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Basil (Ocimum basilicum) Cultivation in Decoupled Aquaponics with Three Hydro-Components (Grow Pipes, Raft, Gravel) and African Catfish (Clarias gariepinus) Production in Northern Germany

Department of Aquaculture and Sea-Ranching, Faculty of Agricultural and Environmental Science, University of Rostock, D-18059 Rostock, Germany
French Associates Institute for Agriculture and Biotechnology of Drylands, Jacob Blaustein Institutes for Desert Research, Ben-Gurion University of the Negev, Midreshet Ben-Gurion 8499000, Israel
Author to whom correspondence should be addressed.
Sustainability 2020, 12(20), 8745;
Submission received: 24 September 2020 / Revised: 19 October 2020 / Accepted: 19 October 2020 / Published: 21 October 2020
(This article belongs to the Section Sustainable Agriculture)


Basil (Ocimum basilicum) was cultivated in northern Germany in three different hydroponic components: grow pipes, a raft, and an ebb-and-flood gravel substrate. The nutrients originated from the intensive production of African catfish (Clarias gariepinus) with 140 fish/m3 under decoupled aquaponic conditions. After 41 days, plants were significantly taller in the gravel components (101.8 ± 8.3 cm), followed by the grow pipes (96.7 ± 7.0 cm), and the raft (94.8 ± 8.6 cm) components (gravel > grow pipes = raft). The leaf number was high and not significantly different between the grow pipes (518.0 ± 81.4), gravel (515.1 ± 133.0), and raft components (493.7 ± 124.8; grow pipes = raft = gravel). Basil in the grow-pipe subsystems developed rapid root growth and clogged the pipes with heterogeneous plant growth. Basil production in northern Germany in grow-pipe, raft, and gravel hydro-components is possible by using effluents from intensive C. gariepinus aquaculture without additional fertilizer in the plant grow-out phase. Further research should focus on optimizing grow pipes by maintaining an optimal root–water contact area, as well as on new technologies such as aquaponics (s.l.) gardening.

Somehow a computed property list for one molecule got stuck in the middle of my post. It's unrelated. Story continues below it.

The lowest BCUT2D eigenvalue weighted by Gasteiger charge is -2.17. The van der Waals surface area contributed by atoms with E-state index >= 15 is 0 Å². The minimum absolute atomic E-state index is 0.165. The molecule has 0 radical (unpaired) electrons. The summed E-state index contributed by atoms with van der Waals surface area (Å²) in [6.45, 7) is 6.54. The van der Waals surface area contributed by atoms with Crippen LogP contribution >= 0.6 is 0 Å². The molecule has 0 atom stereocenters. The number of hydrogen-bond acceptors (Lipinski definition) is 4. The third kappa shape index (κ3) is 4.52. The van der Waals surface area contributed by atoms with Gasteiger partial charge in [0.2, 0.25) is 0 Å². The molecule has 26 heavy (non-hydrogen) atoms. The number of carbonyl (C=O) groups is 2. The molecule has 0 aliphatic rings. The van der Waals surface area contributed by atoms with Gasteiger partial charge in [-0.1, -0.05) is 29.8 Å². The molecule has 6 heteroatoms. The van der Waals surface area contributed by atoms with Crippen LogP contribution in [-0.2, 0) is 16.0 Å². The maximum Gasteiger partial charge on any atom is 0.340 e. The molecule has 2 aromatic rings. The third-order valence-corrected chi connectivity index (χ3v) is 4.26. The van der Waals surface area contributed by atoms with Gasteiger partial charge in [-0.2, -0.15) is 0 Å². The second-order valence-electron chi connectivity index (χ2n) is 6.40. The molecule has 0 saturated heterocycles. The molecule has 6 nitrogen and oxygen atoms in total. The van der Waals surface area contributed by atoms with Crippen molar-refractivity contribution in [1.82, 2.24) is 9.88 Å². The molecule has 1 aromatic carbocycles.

1. Introduction

Aquaponic systems include single-loop or coupled aquaponics [1], two-loop decoupled systems [2,3], and specific multi-loop aquaponics [4]. Each system is suitable for a variety of applications, ranging from domestic fish and plant production, demonstration units, e.g., for aquaponics in schools and research institutions, to commercial aquaponic production [5]. The common objective of all aquaponic systems is to maximize fish and plant yields by using sustainable production methods with minimal use of fertilizer and water [6]. Aquaponics requires only a fraction of the land surface area used for conventional agriculture and can also be applied in urban regions [6]. In many cases, economic benefits are achieved by the plant production units, especially for fresh herbs such as basil [7]. Optimal cultivation conditions for the plants are crucial for the success of aquaponic systems, for both domestic and commercial use.